OK, sure, except the date of 1808 doesn't pass the laugh test if you know anything at all about Chicago history. I can understand a reporter transcribing a meeting and triple-checking what someone at the meeting said. But the reporter's job requires him in this case to do the 15 minutes of work to confirm the assertion. And the editor's job is to push back on the reporter before publishing a ridiculous headline.

I'm taking them to task for this because this error really shakes my confidence in the Block Club editorial staff. If you publish something this laughably wrong, can I trust what you report about the city council? About political organizations that want more publicity for their own points of view? About people with long records of lying their asses off?

I replied to the reporter that I'll bet a $50 donation to Block Club that it's really 1888. I hope the bet motivates him to do his damn job and get a relevant fact corrected sometime today.

Update: The reporter checked with the Cook County Assessor's Office, and yes, they say it's from 1886. The new copy reads as follows:

The building at 2222 N. Halsted St. is considered “orange-rated” in the Sheffield Historic District, meaning it possesses some qualities that contribute to the historical nature of the area. The Cook County Assessor’s Office lists the building as 135 years old.

That makes a lot more sense.

Readings over lunch

I mean...

  • Josh Marshall takes another look at the astonishing bribe Saudi Arabia's de facto ruler paid to Jared Kushner and concludes it's not just a one-off favor; it's an ongoing relationship.
  • Joan Williams argues that Democrats need to look at the class and economic aspects of the Right's economic populism, and maybe perhaps argue (correctly) that blaming people of color just takes the spotlight off the super-rich who are stealing from the middle?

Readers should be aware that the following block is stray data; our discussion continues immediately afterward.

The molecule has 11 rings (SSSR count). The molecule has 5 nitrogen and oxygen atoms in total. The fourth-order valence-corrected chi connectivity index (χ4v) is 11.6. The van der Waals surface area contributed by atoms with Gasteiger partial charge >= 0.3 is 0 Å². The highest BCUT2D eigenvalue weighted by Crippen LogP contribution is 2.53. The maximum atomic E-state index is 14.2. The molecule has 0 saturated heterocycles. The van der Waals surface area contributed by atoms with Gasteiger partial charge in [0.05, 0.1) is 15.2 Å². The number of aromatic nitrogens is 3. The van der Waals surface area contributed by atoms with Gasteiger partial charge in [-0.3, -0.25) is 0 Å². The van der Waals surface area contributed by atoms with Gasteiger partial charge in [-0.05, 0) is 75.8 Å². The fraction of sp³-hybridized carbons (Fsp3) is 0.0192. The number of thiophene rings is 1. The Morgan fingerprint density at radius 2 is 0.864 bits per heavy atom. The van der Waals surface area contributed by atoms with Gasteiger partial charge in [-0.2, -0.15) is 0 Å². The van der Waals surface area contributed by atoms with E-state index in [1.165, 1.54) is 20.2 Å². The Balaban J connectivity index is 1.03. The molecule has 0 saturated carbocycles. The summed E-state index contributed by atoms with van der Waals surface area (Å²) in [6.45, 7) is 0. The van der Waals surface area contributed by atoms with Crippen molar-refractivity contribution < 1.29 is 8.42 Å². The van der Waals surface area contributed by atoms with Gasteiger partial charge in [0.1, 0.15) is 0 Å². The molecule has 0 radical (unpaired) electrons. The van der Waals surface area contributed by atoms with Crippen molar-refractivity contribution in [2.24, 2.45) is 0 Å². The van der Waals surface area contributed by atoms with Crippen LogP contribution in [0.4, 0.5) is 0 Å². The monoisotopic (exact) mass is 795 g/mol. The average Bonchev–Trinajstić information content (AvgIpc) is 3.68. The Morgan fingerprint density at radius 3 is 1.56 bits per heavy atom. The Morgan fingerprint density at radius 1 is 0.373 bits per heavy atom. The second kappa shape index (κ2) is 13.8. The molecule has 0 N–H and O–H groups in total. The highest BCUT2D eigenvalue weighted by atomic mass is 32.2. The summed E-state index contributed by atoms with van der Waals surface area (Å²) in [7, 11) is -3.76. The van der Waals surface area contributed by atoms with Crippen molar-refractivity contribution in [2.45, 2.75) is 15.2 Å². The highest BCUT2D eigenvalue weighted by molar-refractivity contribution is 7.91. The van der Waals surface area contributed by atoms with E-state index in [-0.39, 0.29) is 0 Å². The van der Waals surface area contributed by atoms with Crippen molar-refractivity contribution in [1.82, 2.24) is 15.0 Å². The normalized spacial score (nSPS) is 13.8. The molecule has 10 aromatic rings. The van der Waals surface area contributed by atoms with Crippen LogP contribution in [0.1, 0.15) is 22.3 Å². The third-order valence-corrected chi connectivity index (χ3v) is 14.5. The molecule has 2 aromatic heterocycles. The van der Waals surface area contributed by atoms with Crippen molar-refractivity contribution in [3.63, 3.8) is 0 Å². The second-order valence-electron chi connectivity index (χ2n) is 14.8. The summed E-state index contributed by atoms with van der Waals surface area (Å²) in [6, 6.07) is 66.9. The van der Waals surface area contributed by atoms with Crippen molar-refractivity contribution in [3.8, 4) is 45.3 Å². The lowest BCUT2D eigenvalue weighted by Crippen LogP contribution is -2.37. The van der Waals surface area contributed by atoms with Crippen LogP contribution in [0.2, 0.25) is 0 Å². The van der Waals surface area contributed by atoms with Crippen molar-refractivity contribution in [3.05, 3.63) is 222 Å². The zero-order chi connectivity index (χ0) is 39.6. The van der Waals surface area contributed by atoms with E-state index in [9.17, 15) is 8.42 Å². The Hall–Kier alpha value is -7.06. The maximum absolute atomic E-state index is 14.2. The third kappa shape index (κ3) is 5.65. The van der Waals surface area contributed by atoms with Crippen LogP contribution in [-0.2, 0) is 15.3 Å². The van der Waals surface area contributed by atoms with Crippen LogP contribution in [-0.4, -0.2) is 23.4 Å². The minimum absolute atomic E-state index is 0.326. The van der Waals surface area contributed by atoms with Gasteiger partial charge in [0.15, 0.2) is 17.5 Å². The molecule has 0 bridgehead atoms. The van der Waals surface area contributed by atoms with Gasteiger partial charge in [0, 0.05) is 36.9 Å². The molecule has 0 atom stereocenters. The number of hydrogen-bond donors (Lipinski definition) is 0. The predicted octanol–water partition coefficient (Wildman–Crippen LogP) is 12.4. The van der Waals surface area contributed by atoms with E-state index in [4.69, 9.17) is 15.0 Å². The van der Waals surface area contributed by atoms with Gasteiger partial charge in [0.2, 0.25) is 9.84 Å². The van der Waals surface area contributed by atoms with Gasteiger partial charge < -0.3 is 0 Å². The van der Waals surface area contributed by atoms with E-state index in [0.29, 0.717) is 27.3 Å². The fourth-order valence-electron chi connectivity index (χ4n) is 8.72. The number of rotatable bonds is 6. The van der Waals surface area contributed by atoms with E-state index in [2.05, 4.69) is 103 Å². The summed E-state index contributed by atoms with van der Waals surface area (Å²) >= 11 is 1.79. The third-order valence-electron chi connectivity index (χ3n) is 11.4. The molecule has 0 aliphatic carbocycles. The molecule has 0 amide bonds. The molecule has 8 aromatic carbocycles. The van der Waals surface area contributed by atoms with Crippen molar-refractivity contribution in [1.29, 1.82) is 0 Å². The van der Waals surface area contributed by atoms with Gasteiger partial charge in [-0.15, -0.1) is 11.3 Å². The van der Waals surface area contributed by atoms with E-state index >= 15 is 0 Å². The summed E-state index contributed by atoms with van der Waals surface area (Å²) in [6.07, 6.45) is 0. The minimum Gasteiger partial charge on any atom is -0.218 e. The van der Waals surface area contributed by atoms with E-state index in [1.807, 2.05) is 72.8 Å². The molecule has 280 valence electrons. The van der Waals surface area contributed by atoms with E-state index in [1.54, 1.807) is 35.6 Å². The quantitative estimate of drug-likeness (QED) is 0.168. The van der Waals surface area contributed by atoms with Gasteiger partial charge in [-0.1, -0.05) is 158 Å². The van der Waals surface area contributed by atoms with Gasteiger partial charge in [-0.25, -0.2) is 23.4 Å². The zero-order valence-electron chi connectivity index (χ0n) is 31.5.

• US Senator Elizabeth Warren (D-MA) makes essentially the same argument, with a reminder that the mid-term election is only 202 days away.
  • A homeless-rights organization in Chicago argues that increasing the transfer tax on property sales over $1 million could fund real homelessness relief for real people.

Finally, a quirk in US copyright law has created a bonanza for litigators, along with the original creators of such diverse works as The Thing and Hoosiers.

No leaf blowers!

Jessica Stolzberg hopes to follow the success of Washington, D.C.'s gas-powered leaf blower ban elsewhere:

The gas leaf blower is by all measures, and without dispute, harmful — to the environment, to neighbors, to workers who carry them on their backs. These hazards have been the subject of countless articles. Local and national organizations work to educate and empower property owners, providing guides to alternatives.

The fix is so easy. Electric leaf blowers are effective, available and affordable. They emit no fossil fuel pollution directly. Their decibel output is safe. The best part? To make the switch requires only the simplicity and speed of personal decision. Yours. Today.

What does a street, a community and a country made up of property owners who say no to gas blowers look like? It looks the same. But it smells better, it sounds better, and it’s a safer, kinder place to all who call it home.

James Fallows has more on the success of the DC ban.

Contradictory transit incentives

Two stories this morning seemed oddly juxtaposed. In good news, the City of Chicago announced plans to spend $15 million on 77 km of new bike and pedestrian trails over the next couple of years: